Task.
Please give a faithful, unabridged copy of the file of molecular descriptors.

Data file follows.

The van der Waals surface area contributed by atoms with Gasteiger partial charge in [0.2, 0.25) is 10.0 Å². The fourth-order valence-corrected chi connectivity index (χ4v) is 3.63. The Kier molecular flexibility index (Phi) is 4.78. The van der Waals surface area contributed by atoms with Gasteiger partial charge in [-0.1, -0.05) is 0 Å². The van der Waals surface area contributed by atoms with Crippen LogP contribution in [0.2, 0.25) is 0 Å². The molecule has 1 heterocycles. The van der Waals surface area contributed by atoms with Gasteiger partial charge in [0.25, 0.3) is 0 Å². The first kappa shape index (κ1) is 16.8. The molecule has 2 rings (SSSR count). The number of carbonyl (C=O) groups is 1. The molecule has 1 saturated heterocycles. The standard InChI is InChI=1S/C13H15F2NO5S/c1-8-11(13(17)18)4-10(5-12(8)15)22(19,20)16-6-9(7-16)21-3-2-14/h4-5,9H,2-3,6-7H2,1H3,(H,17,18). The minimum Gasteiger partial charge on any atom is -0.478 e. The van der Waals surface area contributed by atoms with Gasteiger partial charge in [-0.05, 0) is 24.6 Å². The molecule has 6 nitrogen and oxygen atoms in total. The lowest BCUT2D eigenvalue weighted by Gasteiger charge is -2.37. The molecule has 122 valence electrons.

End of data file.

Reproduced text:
The van der Waals surface area contributed by atoms with Gasteiger partial charge in [0.2, 0.25) is 10.0 Å². The fourth-order valence-corrected chi connectivity index (χ4v) is 3.63. The Kier molecular flexibility index (Phi) is 4.78. The van der Waals surface area contributed by atoms with Gasteiger partial charge in [-0.1, -0.05) is 0 Å². The van der Waals surface area contributed by atoms with Crippen LogP contribution in [0.2, 0.25) is 0 Å². The molecule has 1 heterocycles. The van der Waals surface area contributed by atoms with Gasteiger partial charge in [0.25, 0.3) is 0 Å². The first kappa shape index (κ1) is 16.8. The molecule has 2 rings (SSSR count). The number of carbonyl (C=O) groups is 1. The molecule has 1 saturated heterocycles. The standard InChI is InChI=1S/C13H15F2NO5S/c1-8-11(13(17)18)4-10(5-12(8)15)22(19,20)16-6-9(7-16)21-3-2-14/h4-5,9H,2-3,6-7H2,1H3,(H,17,18). The minimum Gasteiger partial charge on any atom is -0.478 e. The van der Waals surface area contributed by atoms with Gasteiger partial charge in [-0.05, 0) is 24.6 Å². The molecule has 6 nitrogen and oxygen atoms in total. The lowest BCUT2D eigenvalue weighted by Gasteiger charge is -2.37. The molecule has 122 valence electrons.